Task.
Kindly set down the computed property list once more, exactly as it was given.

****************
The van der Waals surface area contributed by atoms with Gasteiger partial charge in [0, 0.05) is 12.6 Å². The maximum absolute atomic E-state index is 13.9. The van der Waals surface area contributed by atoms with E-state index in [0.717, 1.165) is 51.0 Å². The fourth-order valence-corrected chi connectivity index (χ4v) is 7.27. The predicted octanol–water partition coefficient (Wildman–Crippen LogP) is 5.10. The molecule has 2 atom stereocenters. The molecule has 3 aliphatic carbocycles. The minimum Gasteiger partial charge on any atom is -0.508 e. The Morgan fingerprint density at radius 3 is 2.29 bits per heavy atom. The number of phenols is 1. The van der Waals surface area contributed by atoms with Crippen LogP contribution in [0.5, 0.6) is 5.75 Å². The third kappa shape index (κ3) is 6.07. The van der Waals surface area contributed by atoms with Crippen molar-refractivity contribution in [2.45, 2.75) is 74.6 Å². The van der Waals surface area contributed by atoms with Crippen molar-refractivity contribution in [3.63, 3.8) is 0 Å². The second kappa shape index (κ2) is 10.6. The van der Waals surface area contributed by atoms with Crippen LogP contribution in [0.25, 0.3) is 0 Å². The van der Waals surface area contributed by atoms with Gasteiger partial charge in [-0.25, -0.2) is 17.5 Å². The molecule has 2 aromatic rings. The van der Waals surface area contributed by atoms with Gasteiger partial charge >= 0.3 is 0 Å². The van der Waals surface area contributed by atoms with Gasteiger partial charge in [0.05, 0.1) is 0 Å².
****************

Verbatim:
The van der Waals surface area contributed by atoms with Gasteiger partial charge in [0, 0.05) is 12.6 Å². The maximum absolute atomic E-state index is 13.9. The van der Waals surface area contributed by atoms with E-state index in [0.717, 1.165) is 51.0 Å². The fourth-order valence-corrected chi connectivity index (χ4v) is 7.27. The predicted octanol–water partition coefficient (Wildman–Crippen LogP) is 5.10. The molecule has 2 atom stereocenters. The molecule has 3 aliphatic carbocycles. The minimum Gasteiger partial charge on any atom is -0.508 e. The Morgan fingerprint density at radius 3 is 2.29 bits per heavy atom. The number of phenols is 1. The van der Waals surface area contributed by atoms with Crippen LogP contribution in [0.5, 0.6) is 5.75 Å². The third kappa shape index (κ3) is 6.07. The van der Waals surface area contributed by atoms with Crippen molar-refractivity contribution in [2.45, 2.75) is 74.6 Å². The van der Waals surface area contributed by atoms with Crippen molar-refractivity contribution in [3.63, 3.8) is 0 Å². The second kappa shape index (κ2) is 10.6. The van der Waals surface area contributed by atoms with Crippen LogP contribution in [0.25, 0.3) is 0 Å². The van der Waals surface area contributed by atoms with Gasteiger partial charge in [-0.25, -0.2) is 17.5 Å². The molecule has 2 aromatic rings. The van der Waals surface area contributed by atoms with Gasteiger partial charge >= 0.3 is 0 Å². The van der Waals surface area contributed by atoms with Gasteiger partial charge in [0.05, 0.1) is 0 Å².